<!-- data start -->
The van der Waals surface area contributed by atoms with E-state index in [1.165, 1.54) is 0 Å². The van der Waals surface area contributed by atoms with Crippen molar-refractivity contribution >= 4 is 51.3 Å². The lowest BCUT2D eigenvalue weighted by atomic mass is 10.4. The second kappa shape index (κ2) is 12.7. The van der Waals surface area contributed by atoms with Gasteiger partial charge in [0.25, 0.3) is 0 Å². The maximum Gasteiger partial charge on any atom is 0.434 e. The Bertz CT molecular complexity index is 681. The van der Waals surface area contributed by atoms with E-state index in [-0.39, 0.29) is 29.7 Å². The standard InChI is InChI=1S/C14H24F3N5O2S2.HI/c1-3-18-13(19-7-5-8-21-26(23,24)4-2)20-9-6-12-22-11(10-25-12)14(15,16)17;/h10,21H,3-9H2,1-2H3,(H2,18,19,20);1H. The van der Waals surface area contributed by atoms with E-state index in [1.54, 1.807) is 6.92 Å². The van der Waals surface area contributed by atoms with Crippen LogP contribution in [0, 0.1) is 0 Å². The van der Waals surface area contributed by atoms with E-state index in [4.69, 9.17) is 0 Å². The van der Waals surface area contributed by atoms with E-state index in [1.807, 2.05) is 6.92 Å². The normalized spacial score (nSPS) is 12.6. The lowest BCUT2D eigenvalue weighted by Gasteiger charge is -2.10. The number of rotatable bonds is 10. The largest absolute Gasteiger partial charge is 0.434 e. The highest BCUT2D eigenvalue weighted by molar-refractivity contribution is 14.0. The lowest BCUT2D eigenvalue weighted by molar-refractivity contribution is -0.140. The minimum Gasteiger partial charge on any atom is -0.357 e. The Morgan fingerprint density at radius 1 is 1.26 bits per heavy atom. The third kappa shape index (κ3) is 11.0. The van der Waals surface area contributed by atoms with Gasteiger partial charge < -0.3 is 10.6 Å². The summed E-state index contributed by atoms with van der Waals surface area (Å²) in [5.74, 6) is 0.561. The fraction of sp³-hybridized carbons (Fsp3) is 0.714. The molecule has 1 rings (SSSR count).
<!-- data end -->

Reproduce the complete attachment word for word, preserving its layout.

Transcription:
The van der Waals surface area contributed by atoms with E-state index in [1.165, 1.54) is 0 Å². The van der Waals surface area contributed by atoms with Crippen molar-refractivity contribution >= 4 is 51.3 Å². The lowest BCUT2D eigenvalue weighted by atomic mass is 10.4. The second kappa shape index (κ2) is 12.7. The van der Waals surface area contributed by atoms with Gasteiger partial charge in [0.25, 0.3) is 0 Å². The maximum Gasteiger partial charge on any atom is 0.434 e. The Bertz CT molecular complexity index is 681. The van der Waals surface area contributed by atoms with E-state index in [-0.39, 0.29) is 29.7 Å². The standard InChI is InChI=1S/C14H24F3N5O2S2.HI/c1-3-18-13(19-7-5-8-21-26(23,24)4-2)20-9-6-12-22-11(10-25-12)14(15,16)17;/h10,21H,3-9H2,1-2H3,(H2,18,19,20);1H. The van der Waals surface area contributed by atoms with E-state index in [1.54, 1.807) is 6.92 Å². The van der Waals surface area contributed by atoms with Crippen LogP contribution in [0, 0.1) is 0 Å². The van der Waals surface area contributed by atoms with E-state index in [4.69, 9.17) is 0 Å². The van der Waals surface area contributed by atoms with E-state index in [1.807, 2.05) is 6.92 Å². The normalized spacial score (nSPS) is 12.6. The lowest BCUT2D eigenvalue weighted by Gasteiger charge is -2.10. The number of rotatable bonds is 10. The largest absolute Gasteiger partial charge is 0.434 e. The highest BCUT2D eigenvalue weighted by molar-refractivity contribution is 14.0. The lowest BCUT2D eigenvalue weighted by molar-refractivity contribution is -0.140. The minimum Gasteiger partial charge on any atom is -0.357 e. The Morgan fingerprint density at radius 1 is 1.26 bits per heavy atom. The third kappa shape index (κ3) is 11.0. The van der Waals surface area contributed by atoms with Gasteiger partial charge < -0.3 is 10.6 Å². The summed E-state index contributed by atoms with van der Waals surface area (Å²) in [5.74, 6) is 0.561. The fraction of sp³-hybridized carbons (Fsp3) is 0.714. The molecule has 1 rings (SSSR count).